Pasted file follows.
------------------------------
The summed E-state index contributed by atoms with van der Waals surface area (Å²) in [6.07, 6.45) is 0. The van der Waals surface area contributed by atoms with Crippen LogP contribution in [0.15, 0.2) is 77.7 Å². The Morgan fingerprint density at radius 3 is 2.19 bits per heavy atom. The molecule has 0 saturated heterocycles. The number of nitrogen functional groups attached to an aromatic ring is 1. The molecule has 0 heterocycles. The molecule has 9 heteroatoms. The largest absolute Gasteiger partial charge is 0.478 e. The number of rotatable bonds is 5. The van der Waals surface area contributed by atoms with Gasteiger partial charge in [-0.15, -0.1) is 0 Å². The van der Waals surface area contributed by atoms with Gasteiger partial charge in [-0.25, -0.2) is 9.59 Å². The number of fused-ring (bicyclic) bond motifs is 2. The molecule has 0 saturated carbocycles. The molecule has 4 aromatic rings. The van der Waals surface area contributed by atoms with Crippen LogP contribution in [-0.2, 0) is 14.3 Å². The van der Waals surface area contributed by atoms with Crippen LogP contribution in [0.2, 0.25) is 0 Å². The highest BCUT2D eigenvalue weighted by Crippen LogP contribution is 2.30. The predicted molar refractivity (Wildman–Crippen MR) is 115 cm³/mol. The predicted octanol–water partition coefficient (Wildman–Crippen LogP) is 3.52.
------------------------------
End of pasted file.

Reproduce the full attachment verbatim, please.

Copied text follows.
The summed E-state index contributed by atoms with van der Waals surface area (Å²) in [6.07, 6.45) is 0. The van der Waals surface area contributed by atoms with Crippen LogP contribution in [0.15, 0.2) is 77.7 Å². The Morgan fingerprint density at radius 3 is 2.19 bits per heavy atom. The molecule has 0 saturated heterocycles. The number of nitrogen functional groups attached to an aromatic ring is 1. The molecule has 0 heterocycles. The molecule has 9 heteroatoms. The largest absolute Gasteiger partial charge is 0.478 e. The number of rotatable bonds is 5. The van der Waals surface area contributed by atoms with Gasteiger partial charge in [-0.15, -0.1) is 0 Å². The van der Waals surface area contributed by atoms with Gasteiger partial charge in [-0.25, -0.2) is 9.59 Å². The number of fused-ring (bicyclic) bond motifs is 2. The molecule has 0 saturated carbocycles. The molecule has 4 aromatic rings. The van der Waals surface area contributed by atoms with Crippen LogP contribution in [-0.2, 0) is 14.3 Å². The van der Waals surface area contributed by atoms with Crippen LogP contribution in [0.2, 0.25) is 0 Å². The highest BCUT2D eigenvalue weighted by Crippen LogP contribution is 2.30. The predicted molar refractivity (Wildman–Crippen MR) is 115 cm³/mol. The predicted octanol–water partition coefficient (Wildman–Crippen LogP) is 3.52.